Chinese Commodity Demand Impact on LatAm
Over the past decade the fortunes of Latin America have become more closely tied to those of China. Latin America’s growth over this time period and the improving balance sheets in the region was closely tied to increasing commodity volumes and prices. Iron ore and copper have flowed out of Chile, Argentina and Brazil and supplied the world with raw materials, China accounting for the largest portion of increased demand.
Commodities account for 60% of Latin Americas exports and the rising prices of commodities over the past decade have played an important role. Higher prices contributed half of the growth in exports from the region, according to the OECD. Softening prices and an uncertain outlook for commodity prices in 2014 present some challenges for investing in the region, although the longer-term outlook remains positive.
Current Problems in China Adding to Uncertain Commodity Prices Outlook Bloomberg News reported on Thursday that the record import levels of iron ore and copper reported were largely the result of traders purchasing the raw materials to use as collateral. Stockpiles of iron ore at China’s ports are up 26% over the last twelve months. China’s credit reform initiative has left some companies needing credit but unable to obtain it. In order to secure lines of credit, these companies are importing iron ore and copper to use as collateral. These transactions have been in use for some time with an estimated 40% of imports brought in by trader as part of finance deals.
The problem now arising has emerged from declining demand and prices of iron ore and copper in China. Demand for steel is softening in China due to slowing growth rates and a decline in industrial production. Lower demand equals lower prices but in this case, it is causing problems for companies that have used it as collateral.
As the prices fall, holders of the secured debts require additional deposits to keep them whole. This is leading firms to sell the ore and copper at spot prices and creating additional downward pressure on prices.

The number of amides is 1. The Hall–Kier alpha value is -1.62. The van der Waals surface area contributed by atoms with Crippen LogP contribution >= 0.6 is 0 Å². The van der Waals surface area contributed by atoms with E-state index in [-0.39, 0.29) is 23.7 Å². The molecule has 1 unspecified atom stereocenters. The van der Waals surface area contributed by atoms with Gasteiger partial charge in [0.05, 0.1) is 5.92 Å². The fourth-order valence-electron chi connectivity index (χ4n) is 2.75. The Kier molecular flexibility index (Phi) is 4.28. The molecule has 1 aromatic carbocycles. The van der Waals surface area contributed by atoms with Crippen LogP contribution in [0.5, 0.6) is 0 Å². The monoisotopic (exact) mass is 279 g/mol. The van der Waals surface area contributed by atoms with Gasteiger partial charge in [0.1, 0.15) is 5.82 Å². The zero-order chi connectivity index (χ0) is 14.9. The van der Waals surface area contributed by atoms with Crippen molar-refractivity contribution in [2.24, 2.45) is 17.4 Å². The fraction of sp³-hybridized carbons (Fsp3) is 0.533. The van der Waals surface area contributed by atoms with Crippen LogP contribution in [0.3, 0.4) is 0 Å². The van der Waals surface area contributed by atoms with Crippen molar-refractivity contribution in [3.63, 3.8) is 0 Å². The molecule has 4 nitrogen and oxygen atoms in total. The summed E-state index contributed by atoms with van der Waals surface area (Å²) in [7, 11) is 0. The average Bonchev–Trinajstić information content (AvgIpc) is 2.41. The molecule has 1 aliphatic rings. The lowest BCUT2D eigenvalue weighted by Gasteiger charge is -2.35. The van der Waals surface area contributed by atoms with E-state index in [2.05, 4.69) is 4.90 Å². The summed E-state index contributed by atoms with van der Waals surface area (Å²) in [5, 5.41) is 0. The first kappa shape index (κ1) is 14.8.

Falling Commodity Prices could Trim Growth Outlook in LatAm
The falling prices and softening demand in China in turn is leading to slowing growth and investment in Latin America. The financial positions of governments and central banks can swing with commodity prices. Also, companies like Vale, BHP and Rio Tinto are throttling back capex on the softer outlook.
The biggest threat is that the real-estate and infrastructure build does not just slow in China, it grinds to a halt. If it is a bubble and it bursts the ramifications for Latin America are significant. While public debt to GDP ratios have fallen across the region, taking away some of the default risks the region became known for, it would still cause a significant impact to growth and investment in the region. On average, government debt levels average around 40% of GDP in the region compared to about 65% in 2002.
Long-term Trends Are Favorable
While there are headwinds in the near-term, long-term commodity demand should increase from a growing middle-class in China and the developing world along with significant needs for global infrastructure investment. Commodity exports can generate funds for Latin America for investment in their economies and growth over time.
The central banks in much of Latin America will have the funds to support growth. The availability of credit in the market should continue to increase, further fueling growth in the region.
However, it is important to note that there is some divergence expected. Central banks in Argentina and Venezuela in particular are facing pressure currently with reserve levels, causing concerns in the global markets and causing their currencies to devalue. However, much of Western Latin America is well positioned and have positive outlooks for 2014, Peru, Chile and Colombia among them.
Conclusion – Conditions in China are Important to Investing in Latin America
Latin American markets remain ripe for investment following the recent pullback in the markets. However, investors need to be more selective in which countries and industries they look towards. In addition, investing in the region requires a global understanding paired with regional knowledge. Commodity prices are very dependent on demand from China and their movement can shift at least the short-term outlook for many counties in the region.